Who would win in a fight between a tiger and a lion?
For various (rather poor) reasons, I often pose this question to my students. The answer, needless to say, is that it depends: tigers are bigger, more powerful animals, so should win on paper; but they are also solitary hunters, wary of a fight. The lion is a pack animal, so tends to be more aggressive. If the lion cornered the tiger, the tiger would probably win; but if one of the animals could slink away it would be the tiger who ceded the field, leaving the lion victorious.
As they say, it’s not the dog in the fight but the fight in the dog that counts. Or in this case, the cat.
For some reason, the police have just released data on the number of big cat sightings around Cambridge in recent years, and it turns out the Fens are overrun with apex predators, specifically:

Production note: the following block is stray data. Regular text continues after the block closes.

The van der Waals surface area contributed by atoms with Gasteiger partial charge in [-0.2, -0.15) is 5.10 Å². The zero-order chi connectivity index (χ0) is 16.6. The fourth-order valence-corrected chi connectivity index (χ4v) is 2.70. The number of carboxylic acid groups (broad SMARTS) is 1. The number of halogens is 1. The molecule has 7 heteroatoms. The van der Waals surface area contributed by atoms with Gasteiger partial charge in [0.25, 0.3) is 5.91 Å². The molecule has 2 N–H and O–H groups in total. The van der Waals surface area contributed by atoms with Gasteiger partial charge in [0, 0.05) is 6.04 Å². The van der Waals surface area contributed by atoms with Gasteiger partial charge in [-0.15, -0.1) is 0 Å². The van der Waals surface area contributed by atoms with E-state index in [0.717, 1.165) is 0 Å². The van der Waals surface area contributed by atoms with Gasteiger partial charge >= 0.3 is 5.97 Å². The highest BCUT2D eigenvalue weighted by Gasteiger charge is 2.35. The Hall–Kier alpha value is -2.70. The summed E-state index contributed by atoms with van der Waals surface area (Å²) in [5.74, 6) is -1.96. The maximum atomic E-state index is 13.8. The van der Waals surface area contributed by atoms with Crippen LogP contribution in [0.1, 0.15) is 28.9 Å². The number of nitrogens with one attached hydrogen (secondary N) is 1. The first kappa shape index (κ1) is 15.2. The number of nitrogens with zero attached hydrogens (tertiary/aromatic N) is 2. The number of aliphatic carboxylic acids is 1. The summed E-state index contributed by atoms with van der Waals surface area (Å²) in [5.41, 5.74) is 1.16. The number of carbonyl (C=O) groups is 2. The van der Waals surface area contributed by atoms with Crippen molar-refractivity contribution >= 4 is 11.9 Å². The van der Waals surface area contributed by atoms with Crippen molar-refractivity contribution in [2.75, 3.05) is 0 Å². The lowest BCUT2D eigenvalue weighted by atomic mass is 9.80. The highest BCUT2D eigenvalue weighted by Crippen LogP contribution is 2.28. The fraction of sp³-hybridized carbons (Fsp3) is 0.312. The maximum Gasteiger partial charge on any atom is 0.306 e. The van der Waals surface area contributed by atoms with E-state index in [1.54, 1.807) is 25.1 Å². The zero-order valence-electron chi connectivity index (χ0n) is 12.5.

- puma-like creatures
- panther-like creatures
- a black panther (the so-called Fen Tiger)
- wild cats
- a ‘large’ cat
- cat-mauled sheep (?)
- a lynx
So, no lions or tigers in the Cambridge area. Just quite a few nutters.
In unrelated news, actual big cats in the Cambridge area are being entertained with Christmas trees. Linton Zoo (about 12 miles to the SE of Cambridge) has made its regular appeal for donations of old Christmas trees, which it uses to decorate the zoo and entertain the animals.
The Lions in particular are fond of the trees, which they mercilessly wrestle to submission.